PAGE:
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“The Obama administration, after months of criticizing Wall Street, has been scrambling to woo top bankers and financiers to back its latest bailout plan,” the Wall Street Journal reported today. “In recent days, in spite of public furor over huge bonuses paid at American International Group Inc., the administration has concluded that it needs the private sector to play a central role in fixing the economy. So over the weekend, the White House worked to tone down its Wall Street bashing and to win support from top bankers for the bailout plan announced Monday, which will rely on public-private investments to soak up toxic assets.”
The story continued:
The stock market continued to drop, causing some unease inside the White House. At one morning meeting of the senior staff in the Roosevelt Room, an official turned over in dismay a newspaper with a headline that blared: “Obama Bear Market.”
White House aides returned to some key Wall Street fund-raisers who had helped give credibility to Mr. Obama’s presidential campaign. Some had complained about lack of access in the early days of his White House, according to several of them. Among those called were Robert Wolf, president of UBS AG’s investment bank, and Mark Gallogly, co-founder of Centerbridge Partners, a New York private-investment firm. Both of them are plugged into the financial world and could support the policy on Wall Street…
In recent weeks, the administration has been developing a consumer-lending facility aimed at increasing the availability of auto loans, student loans and credit cards. Its idea is to provide $1 trillion in financing to private investors who buy securities backing those consumer loans. “Outreach is operating on all cylinders,” says an administration official. Treasury officials have held conference calls with Ford Motor Co., General Motors Corp., Chrysler LLC, Sallie Mae Inc., BlackRock Inc. and other financial firms.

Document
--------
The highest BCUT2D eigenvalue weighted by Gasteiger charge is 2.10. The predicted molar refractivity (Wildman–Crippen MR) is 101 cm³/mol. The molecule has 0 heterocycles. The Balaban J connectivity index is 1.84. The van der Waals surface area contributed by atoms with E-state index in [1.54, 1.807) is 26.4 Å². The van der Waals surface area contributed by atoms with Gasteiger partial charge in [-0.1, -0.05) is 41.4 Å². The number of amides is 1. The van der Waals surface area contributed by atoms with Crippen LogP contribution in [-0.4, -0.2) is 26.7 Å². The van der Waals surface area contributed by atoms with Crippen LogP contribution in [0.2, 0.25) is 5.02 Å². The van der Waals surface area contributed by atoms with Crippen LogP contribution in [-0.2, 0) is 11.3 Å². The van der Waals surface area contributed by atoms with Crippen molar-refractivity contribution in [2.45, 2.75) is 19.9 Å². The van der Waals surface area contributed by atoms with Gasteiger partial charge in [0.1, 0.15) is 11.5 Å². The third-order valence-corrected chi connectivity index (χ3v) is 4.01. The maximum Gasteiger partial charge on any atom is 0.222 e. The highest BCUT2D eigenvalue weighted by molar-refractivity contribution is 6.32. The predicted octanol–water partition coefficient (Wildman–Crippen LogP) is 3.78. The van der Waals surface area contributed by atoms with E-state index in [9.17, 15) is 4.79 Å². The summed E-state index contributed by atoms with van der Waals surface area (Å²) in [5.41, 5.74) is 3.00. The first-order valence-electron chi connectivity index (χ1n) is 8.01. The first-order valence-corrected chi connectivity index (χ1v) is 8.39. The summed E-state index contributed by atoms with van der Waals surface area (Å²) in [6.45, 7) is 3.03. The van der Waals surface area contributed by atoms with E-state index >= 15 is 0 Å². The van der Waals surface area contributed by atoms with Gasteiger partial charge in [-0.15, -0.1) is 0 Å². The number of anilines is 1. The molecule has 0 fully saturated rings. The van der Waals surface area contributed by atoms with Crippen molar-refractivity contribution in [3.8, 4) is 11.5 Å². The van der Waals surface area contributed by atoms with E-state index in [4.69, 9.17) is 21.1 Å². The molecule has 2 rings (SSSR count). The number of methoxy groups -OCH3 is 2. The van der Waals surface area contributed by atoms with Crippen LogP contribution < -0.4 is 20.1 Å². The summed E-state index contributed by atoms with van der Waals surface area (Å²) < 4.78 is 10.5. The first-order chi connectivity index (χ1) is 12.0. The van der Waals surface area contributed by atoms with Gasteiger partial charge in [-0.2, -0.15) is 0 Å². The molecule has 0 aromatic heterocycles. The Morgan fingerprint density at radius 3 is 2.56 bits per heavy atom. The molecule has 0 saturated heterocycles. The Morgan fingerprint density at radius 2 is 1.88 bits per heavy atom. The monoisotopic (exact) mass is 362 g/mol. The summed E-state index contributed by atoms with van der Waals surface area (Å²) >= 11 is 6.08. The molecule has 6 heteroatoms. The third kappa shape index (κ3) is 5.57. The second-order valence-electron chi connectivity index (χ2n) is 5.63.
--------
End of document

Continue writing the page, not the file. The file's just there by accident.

Haven’t I read this story somewhere before? Oh, right — it’s straight out of the Clinton years. A retrospective account tells the story of the Clinton administration’s early days:
Promises of spending on education, public works and a middle-class tax cut fell by the wayside as advisers led by Robert Rubin, who later became Treasury secretary, convinced the new president the best thing he could do for the economy was to show investors his resolve on fiscal discipline.
“`You mean to tell me that the success of the economic program and my re-election hinges on the Federal Reserve and a bunch of fucking bond traders?” Clinton raged at aides, according to journalist Bob Woodward’s book, “The Agenda.”
Note: Tom Toles captures the essence of the toxic assets — er, legacy loans — plan.
More from Ken Silverstein:
Perspective — October 23, 2013, 8:00 am
How pro-oil Louisiana politicians have shaped American environmental policy
Postcard — October 16, 2013, 8:00 am
A trip to one of the properties at issue in Louisiana’s oil-pollution lawsuits
I recently spent a semester teaching writing at an elite liberal-arts college. At strategic points around the campus, in shades of yellow and green, banners displayed the following pair of texts. The first was attributed to the college’s founder, which dates it to the 1920s. The second was extracted from the latest version of the institution’s mission statement:
The paramount obligation of a college is to develop in its students the ability to think clearly and independently, and the ability to live confidently, courageously, and hopefully.
Let us take a moment to compare these texts. The first thing to observe about the older one is that it is a sentence. It expresses an idea by placing concepts in relation to one another within the kind of structure that we call a syntax. It is, moreover, highly wrought: a parallel structure underscored by repetition, five adverbs balanced two against three.
Percentage of Britons who cannot name the city that provides the setting for the musical Chicago:
An Australian entrepreneur was selling oysters raised in tanks laced with Viagra.
A naked man believed to be under the influence of LSD rammed his pickup truck into two police cars.
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“Shelby is waiting for something. He himself does not know what it is. When it comes he will either go back into the world from which he came, or sink out of sight in the morass of alcoholism or despair that has engulfed other vagrants.”